A side effect of this is that because drives are larger than needed for the given capacity, the direct need to remove data from the database seems to disappear (“we have enough unused drive capacity anyway, why not use it?”) but this ignores the problems of database management (ever had to rebuild an index on a terabyte database table?) and backup (how long does it take to restore a 10 terabyte database from tape, roll-forward the archive logs, recover the database and finally re-start application servers to get in business again? What is the cost associated with having to backup this database twice a day in a 3 hour backup window and keeping backups in the tape library for 60 days?)
Oracle has come with some new technology that deals partly with these problems. To start with, they have offered database partitioning for years to allow us to carve up large tables in chunks that can be managed individually. For example, splitting the terabyte table in 10 parts of 100GB each would allow us to rebuild indexes one at a time which means 10 offline slots during 10 weekdays, instead of one large maintenance slot during a weekend. If carefully planned, the partitions can be divided by region, time period (last month vs. older), different customer types or mainly any selection criteria that is somehow already in the database schema. This sometimes allows data warehouse queries to run faster (only having to run on one partition instead of the whole table) but it also introduces new complexity challenges (thinking of what criteria to use to separate partitions, index design, performance aspects, etc).
One advantage is that (according to Oracle) partitioning is completely application transparent, so that no rewrites are needed on the application level.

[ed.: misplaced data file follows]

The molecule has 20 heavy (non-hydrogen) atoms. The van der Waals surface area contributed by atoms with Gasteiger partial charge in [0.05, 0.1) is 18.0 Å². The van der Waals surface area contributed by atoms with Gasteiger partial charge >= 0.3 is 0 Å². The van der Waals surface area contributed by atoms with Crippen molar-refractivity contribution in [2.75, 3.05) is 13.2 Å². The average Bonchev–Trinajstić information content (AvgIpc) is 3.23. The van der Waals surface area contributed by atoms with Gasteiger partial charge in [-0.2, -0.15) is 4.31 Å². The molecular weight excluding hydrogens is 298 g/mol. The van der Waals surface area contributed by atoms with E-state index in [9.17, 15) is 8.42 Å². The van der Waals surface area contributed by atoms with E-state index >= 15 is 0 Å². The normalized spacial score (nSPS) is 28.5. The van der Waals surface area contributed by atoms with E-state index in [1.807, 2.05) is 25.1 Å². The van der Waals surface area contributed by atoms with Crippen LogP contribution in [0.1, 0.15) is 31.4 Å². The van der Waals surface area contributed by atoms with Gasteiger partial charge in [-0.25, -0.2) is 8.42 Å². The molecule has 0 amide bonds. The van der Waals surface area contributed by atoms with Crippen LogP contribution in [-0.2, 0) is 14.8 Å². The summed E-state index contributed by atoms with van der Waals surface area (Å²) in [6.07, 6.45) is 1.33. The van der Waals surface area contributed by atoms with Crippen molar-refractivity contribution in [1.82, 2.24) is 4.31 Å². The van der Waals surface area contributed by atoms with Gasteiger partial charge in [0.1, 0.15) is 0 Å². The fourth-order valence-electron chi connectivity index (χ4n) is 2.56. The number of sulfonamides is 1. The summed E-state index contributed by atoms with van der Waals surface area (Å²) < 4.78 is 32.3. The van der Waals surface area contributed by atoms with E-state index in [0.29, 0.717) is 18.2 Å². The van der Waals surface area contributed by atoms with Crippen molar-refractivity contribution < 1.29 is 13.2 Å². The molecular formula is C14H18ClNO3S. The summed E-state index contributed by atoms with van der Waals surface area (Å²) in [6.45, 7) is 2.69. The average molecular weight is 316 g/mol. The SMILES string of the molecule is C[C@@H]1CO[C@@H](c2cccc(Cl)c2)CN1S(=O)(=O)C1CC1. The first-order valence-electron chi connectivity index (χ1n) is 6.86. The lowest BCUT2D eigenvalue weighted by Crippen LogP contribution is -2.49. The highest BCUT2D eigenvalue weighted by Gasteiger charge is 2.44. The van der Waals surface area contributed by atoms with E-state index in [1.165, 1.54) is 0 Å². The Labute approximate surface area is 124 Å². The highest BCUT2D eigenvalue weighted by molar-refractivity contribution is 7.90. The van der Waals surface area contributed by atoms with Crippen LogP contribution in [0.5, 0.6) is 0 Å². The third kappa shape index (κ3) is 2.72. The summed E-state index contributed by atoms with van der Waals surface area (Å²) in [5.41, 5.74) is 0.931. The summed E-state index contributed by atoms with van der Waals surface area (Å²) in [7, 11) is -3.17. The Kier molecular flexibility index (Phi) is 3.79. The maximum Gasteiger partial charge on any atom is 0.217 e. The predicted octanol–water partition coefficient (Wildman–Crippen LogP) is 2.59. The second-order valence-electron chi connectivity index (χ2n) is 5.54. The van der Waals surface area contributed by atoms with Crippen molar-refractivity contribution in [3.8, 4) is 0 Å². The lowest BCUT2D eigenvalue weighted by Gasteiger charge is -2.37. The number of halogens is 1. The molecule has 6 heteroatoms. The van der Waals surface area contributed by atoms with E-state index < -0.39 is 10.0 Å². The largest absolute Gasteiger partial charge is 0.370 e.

Partitioning combined with storage tiering, where two or more tiers are defined having different performance and price levels, allows one large Oracle table to be spread out over a portion of fast disk (Flash or fast FC) and efficient (slower but cheaper and lower energy requiring) disk.
This is a relatively easy way to bring down the infrastructure cost of a large database without having to change any application or database function. All data is still available in the same database only partitioned and with different performance levels.
EMC supports storage tiering with its recently introduced “FAST” (Fully Automated Storage Tiering) functionality. The current version can move storage volumes between different RAID levels, disk types, storage groups etc. completely without any application downtime or performance impact. The future version will allow much smaller pieces of disk (disk chunks of less than 1 Megabyte) to be moved dynamically and real-time based on application policies (defined by business service levels). The end result is that a tiered storage approach to databases will be much more flexible, automatic and online – where currently tiering depends on a static design that requires manual changes and possibly downtime to change policies or move data around.
Tiering does not reduce the total size of the database (or copies or backups) – the logical view of the database size is still the same.